Also, I'm pretty sure grads also don't come in ND strengths that are adaquate for video. Still photography and movie film have different options and considerations. If you need to come down 7 stops on a DSLR to have decent bokeh for a medium close-up outdoors, you need a ND 2.1. At least that's the way things are looking right now.

CamVader
03-08-2011, 01:40 PM
Wait, what?

Grads are used all the time on "serious" projects.

A very poor choice of words on my part. My apologies. :(

chilipie
03-08-2011, 01:51 PM
I'm sure it all depends on who you talk to, but in a general sense if you have a bright reflective surface from below (like snow or sand) and the grad filter upside down to compensate for that, you can still have blown out whites in the sky. Toning down the whole image would allow you to bring things up in post.
Sorry, I'd forgotten about the title of the thread… you're right, when dealing with highly reflective surfaces like sand or snow in bright sunlight, grads wouldn't be a whole lot of use.

Make no mistake though, I'm looking for a dummy proof workflow for now. Essentially, one filter to solve what can't be fixed in post. 4X4's are pretty robust, although I wouldn't want to drop one, or a camera, from three feet. :D

Also, I'm pretty sure grads also don't come in ND strengths that are adaquate for video. Still photography and movie film have different options and considerations. If you need to come down 7 stops on a DSLR to have decent bokeh for a medium close-up outdoors, you need a ND 2.1. At least that's the way things are looking right now.
If you want a one size fits all solution, a vari ND may be your best bet. I would say though, that when it comes to capturing a usable image, grads are just as important - yes, you need to control your depth of field, but that's no use if the sky ends up as a great block of solid white. A .6 (two stop) grad should do most of what you need - if anything, photographers seem to use stronger NDs, as they have the luxury of picking any shutter speed they want. To be honest, I'm amazed you need seven stops worth; that's jumping from f/22 to f/2, but then again I haven't done a whole lot of video in snow!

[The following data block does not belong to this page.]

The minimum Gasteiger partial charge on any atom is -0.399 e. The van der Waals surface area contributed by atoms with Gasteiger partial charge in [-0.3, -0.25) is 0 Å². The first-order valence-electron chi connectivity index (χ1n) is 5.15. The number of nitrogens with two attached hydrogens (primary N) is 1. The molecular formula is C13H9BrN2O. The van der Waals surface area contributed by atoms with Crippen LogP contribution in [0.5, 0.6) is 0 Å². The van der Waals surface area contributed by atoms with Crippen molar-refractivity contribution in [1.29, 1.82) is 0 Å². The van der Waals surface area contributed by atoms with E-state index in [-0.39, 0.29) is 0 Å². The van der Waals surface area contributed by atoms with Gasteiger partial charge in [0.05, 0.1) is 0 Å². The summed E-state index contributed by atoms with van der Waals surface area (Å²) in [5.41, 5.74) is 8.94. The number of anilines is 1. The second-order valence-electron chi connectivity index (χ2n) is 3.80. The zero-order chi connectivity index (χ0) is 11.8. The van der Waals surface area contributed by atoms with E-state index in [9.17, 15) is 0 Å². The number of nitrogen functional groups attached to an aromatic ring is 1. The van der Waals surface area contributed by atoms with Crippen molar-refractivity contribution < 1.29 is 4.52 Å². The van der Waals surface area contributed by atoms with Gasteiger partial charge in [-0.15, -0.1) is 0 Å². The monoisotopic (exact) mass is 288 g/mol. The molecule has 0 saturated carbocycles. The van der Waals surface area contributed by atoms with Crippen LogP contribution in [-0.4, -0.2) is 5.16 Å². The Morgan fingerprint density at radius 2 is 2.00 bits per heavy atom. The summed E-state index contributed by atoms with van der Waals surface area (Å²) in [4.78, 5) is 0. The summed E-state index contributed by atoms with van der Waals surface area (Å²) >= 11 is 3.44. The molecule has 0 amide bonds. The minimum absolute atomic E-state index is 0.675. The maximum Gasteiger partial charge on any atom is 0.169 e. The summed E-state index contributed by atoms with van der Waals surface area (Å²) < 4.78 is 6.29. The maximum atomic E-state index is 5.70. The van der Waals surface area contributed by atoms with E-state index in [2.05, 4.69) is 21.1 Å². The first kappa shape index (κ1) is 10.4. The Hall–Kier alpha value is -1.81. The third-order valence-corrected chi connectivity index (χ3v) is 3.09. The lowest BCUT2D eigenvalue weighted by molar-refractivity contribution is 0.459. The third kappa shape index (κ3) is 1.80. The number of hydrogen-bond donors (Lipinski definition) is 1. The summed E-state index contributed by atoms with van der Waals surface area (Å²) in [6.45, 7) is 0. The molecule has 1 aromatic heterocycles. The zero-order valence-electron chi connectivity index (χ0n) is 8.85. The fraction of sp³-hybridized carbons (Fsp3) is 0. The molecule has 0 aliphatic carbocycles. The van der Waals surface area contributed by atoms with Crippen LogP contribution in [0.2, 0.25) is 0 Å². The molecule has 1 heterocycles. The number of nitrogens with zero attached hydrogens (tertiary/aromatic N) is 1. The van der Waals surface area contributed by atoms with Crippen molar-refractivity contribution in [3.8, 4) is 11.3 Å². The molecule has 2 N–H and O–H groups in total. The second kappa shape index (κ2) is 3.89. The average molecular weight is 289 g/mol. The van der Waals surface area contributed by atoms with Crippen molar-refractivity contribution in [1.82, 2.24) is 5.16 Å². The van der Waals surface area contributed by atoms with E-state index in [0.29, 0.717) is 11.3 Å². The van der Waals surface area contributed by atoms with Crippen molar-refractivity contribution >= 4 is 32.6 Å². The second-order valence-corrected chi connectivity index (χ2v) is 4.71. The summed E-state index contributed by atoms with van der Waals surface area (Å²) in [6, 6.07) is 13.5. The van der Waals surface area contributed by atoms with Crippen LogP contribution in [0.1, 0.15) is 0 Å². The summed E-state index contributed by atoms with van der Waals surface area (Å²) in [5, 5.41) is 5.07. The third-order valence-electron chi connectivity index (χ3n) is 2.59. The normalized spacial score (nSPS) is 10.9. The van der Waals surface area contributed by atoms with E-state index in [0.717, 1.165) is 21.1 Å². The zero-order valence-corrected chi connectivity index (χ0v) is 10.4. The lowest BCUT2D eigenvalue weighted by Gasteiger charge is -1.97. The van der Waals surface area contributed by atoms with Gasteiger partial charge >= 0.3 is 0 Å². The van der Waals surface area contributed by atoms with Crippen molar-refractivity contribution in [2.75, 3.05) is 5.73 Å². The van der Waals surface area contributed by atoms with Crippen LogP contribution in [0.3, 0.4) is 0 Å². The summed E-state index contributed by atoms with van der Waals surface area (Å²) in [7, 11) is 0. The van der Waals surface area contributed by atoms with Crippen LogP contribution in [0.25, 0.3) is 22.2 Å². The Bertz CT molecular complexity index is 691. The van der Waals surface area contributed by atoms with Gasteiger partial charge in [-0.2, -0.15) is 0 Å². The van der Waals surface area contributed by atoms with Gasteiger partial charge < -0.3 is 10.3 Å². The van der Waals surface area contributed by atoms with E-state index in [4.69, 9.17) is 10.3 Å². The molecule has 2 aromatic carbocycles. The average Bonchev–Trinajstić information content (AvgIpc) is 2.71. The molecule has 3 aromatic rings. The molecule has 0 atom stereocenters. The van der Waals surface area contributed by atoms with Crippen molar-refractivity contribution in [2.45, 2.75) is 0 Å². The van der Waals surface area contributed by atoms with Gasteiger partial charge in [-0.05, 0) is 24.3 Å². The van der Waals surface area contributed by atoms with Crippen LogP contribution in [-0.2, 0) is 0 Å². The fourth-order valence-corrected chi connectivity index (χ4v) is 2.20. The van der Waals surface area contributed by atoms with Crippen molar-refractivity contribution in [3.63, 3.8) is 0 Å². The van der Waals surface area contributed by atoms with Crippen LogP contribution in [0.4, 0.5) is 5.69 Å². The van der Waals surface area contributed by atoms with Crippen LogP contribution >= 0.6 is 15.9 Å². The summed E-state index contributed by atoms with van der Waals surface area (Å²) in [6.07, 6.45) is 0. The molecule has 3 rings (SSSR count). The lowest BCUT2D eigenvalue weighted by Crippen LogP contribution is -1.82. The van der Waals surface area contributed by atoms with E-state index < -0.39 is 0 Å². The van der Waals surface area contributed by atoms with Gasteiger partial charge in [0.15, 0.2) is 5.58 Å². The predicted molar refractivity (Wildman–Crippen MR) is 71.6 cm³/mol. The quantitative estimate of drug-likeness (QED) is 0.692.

CamVader
03-08-2011, 02:15 PM
This has been a great conversation. Thanks, all.

PaulGriffith
03-08-2011, 02:31 PM
Have you considered a Variable ND filter? We use them all the time. Phenomenal.

David.rhsc
03-08-2011, 02:56 PM
Ah, I think I see what you meant.

Is there a reason you don't want to stack filters?

CamVader
03-08-2011, 03:17 PM
Ah, I think I see what you meant.

Is there a reason you don't want to stack filters?

Not really, except I'm a videocam guy and these types of filters are new to the pile of equipment. That's why I'm looking to go the 4X4 route so all of my lenses and future lenses and cameras are covered.

I'll be at a shoot on March 18/19 in South Beach and exposure is important, if you catch my drift. :)

CamVader
03-08-2011, 03:20 PM
Have you considered a Variable ND filter? We use them all the time. Phenomenal.

Ya', but I'm trying to future proof and not try to address individual lense needs. I'd pick one of those up for run and gun with as zoom, though.

PaulGriffith
03-08-2011, 03:57 PM
Ya', but I'm trying to future proof and not try to address individual lense needs. I'd pick one of those up for run and gun with as zoom, though.

What we do is buy 77 mm filters and step up rings to get there. 77 is the biggest out of all the lenses we use that use screw on filters at the end, then we have step up rings ($2 each on eBay) to get to 77 for the other lenses, like. 58-77 and 72-77.

A mattebox system is more future proof for sure, because it will last a transition to nicer lenses Like the compact primes, but as far as photo lenses go (which is what we own and rent) we're good to go.

Owen
03-08-2011, 06:10 PM
4x5.65 would be the safer choice rather than 4x4 if shooting wide 24mm yes? I'm about to order a few now for the redrock matte box. I'll be shooting lots of sunrises and beaches. I was thinking horizontal schneider .6 , .9 and a few grads. Any advice before I order?

Owen

CamVader
03-08-2011, 06:33 PM
4x5.65 would be the safer choice rather than 4x4 if shooting wide 24mm yes? I'm about to order a few now for the redrock matte box. I'll be shooting lots of sunrises and beaches. I was thinking horizontal schneider .6 , .9 and a few grads. Any advice before I order?

Owen

24mm full frame, sure the larger filter would be awesome if money isn't an object. 24mm with a crop factor, it wouldn't be crucial.

Or, if you have full frame in your future, the 4X5.65's will be with you for a long, long time. Think about the infrared cut filter, though.

Owen
03-08-2011, 07:49 PM
Yeh thanks. Full frame is a must. Yes I'll get an ir filter

Owen